2. Use two TCP stacks on the mainframe—one for normal IPv4 use and one to test the IPv6 settings. So, if (as in our earlier scenario) the new settings don’t work, you can still log in through the old stack and make the necessary changes. While this may seem like the most straightforward answer to the IPv6 problem, unfortunately, using two or more stacks also has its drawbacks:
• Applications must support multiple stacks and not all do
• There are data sharing issues
• There may be licensing issues.
3. Use Application Layer Gateways (ALGs). These basically sit on the router that connects the mainframe to the Internet and work like the old style NAT. There’s no need to worry about changing anything on the mainframe to IPv6. The ALG captures the messages that come in and routes them as IPv4 to the TCP/IP stack on the mainframe and then to the application. Traffic going the other direction is converted to IPv6 before going across the Internet. Many people might feel this doesn’t comply with the directive requiring all U.S. federal agencies to upgrade their public-facing Websites and services to support IPv6. This is because the mainframe itself isn’t IPv6-compliant, only the router.
4. Place an ALG at the user’s end to convert their IPv6 desktop address to IPv4 and send that to the mainframe. The results would come back and be converted immediately before being sent to the user. Again, this doesn’t comply with the spirit of the directive because even though the end user is now using IPv6, the mainframe application still isn’t.
5. Take that ALG away from the router and add it as a software layer on the mainframe. Picture it as a layer just above the TCP/IP layer and below the applications layer in an LPAR diagram. It would require dual TCP/IP stacks underneath it. In this scenario, IPv4 clients would connect straight to IPv4 applications, and IPv6 clients would talk directly to IPv6 applications. However, where there needed to be a conversion from IPv4 to IPv6 and vice versa, the ALG could handle that. It would let IPv4 desktops easily communicate with IPv6 applications and IPv6 users could continue to use IPv4 applications. It would all take place inside the mainframe environment. And the use of an ALG should even allow push technologies to work. You will notice I said “should” rather than “will.” That’s because this is all new technology and, while the expectation is that push technologies will work, there’s always a chance they might not because of something completely unexpected.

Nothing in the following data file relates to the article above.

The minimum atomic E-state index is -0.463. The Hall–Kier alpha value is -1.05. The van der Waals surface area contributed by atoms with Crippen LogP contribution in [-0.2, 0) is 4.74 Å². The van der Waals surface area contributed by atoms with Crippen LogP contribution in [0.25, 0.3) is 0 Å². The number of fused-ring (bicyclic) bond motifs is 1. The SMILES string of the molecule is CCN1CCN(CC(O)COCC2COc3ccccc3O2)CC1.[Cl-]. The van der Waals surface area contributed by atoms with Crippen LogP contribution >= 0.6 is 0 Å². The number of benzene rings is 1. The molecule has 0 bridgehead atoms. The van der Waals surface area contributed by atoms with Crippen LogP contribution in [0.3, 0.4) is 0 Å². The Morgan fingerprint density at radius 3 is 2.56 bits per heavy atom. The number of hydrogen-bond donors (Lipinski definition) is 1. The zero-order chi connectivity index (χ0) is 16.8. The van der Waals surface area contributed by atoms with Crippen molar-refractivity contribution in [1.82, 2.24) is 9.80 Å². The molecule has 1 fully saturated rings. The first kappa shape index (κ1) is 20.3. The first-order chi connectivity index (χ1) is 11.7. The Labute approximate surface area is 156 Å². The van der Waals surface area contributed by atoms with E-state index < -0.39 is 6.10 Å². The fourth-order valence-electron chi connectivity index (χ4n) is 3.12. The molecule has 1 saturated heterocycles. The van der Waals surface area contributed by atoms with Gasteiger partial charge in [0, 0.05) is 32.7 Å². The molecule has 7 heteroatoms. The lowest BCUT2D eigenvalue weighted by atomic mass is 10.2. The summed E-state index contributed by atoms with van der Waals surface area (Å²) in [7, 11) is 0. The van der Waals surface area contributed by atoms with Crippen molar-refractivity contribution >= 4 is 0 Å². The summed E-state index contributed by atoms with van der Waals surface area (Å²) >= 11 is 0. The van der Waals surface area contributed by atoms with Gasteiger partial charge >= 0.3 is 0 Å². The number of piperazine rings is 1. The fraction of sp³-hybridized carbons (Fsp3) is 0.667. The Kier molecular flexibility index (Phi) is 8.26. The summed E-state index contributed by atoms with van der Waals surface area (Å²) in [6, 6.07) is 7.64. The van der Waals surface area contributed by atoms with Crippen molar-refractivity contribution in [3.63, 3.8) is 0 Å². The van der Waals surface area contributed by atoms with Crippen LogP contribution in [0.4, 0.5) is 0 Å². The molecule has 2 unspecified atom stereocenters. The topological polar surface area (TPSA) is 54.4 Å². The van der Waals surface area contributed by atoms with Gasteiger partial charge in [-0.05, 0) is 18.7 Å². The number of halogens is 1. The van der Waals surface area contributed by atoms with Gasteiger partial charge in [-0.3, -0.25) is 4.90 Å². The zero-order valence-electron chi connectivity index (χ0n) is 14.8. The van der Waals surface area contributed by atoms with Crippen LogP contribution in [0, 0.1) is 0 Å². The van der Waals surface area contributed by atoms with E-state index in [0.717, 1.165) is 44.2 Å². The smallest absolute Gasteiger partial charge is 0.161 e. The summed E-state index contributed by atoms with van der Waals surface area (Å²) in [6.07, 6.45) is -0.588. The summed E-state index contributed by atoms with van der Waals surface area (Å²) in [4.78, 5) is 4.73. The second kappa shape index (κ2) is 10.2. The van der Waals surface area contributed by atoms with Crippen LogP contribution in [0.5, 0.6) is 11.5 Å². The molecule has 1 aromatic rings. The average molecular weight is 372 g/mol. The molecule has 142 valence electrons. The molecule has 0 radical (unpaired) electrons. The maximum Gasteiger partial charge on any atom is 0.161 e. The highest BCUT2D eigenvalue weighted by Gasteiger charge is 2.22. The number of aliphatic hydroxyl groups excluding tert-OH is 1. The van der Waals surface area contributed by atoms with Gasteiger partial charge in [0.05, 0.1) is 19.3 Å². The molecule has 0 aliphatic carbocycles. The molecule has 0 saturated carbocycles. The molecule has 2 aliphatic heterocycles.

The most obvious strategy for mainframers is to take a serious look at the fifth migration option and find vendors with some experience in this space. It complies with the spirit of the 2012 directive, while at the same time keeping control of what’s happening on and around the mainframe in the hands of those who understand the mainframe technology best.
Even though IPv4 applications will probably be around well into the future, mainframe sites need to start planning now for the implementation of IPv6. Not only does it provide numerous benefits, but staying on IPv4 will eventually become cost-prohibitive. Moving to IPv6 may cost more initially because of new investments, but in the long-term it will cost less because of the increased flexibility and operational aspects if offers.
Additional Information: Networking History
Years ago, mainframe sites were happily running Systems Network Architecture (SNA) and using Virtual Telecommunications Access Method (VTAM), along with Network Control Program (NCP) and Synchronous Data Link Control (SDLC) to handle communications. However, the rest of the world started using Transmission Control Protocol/Internet Protocol (TCP/IP), which was originally developed by the U.S. Department of Defense as a way to connect networks from different vendors. IBM sites could use SNA Enterprise Extender (EE), which enabled SNA applications to run over IP networks. EE utilizes IP and Advanced Peer-to-Peer Networking/High-Performance Routing (APPN/HPR) technologies to preserve SNA applications and make use of IP networking. SNA data is encapsulated inside User Datagram Protocol (UDP) datagrams.
All of this, along with using Open Systems Adapters (OSAs), meant the mainframe networking staff was kept fairly busy. But gradually, over time, things became much quieter in terms of planned changes. TCP/IP networks were mainly used. Suitable monitoring and managing software were in place, and gradually sites forgot just how important looking after the network really was.
Not so long ago, most companies had a networking team that wrestled with SNA-related issues. And then, gradually, as sites migrated to TCP/IP, networking issues diminished—and so did the head count. Many sites have managed for a quite a while now with just a systems programmer, as the network has been pretty stable. But now that organizations are faced with migrating to IPv6, they realize they no longer employ a networking specialist.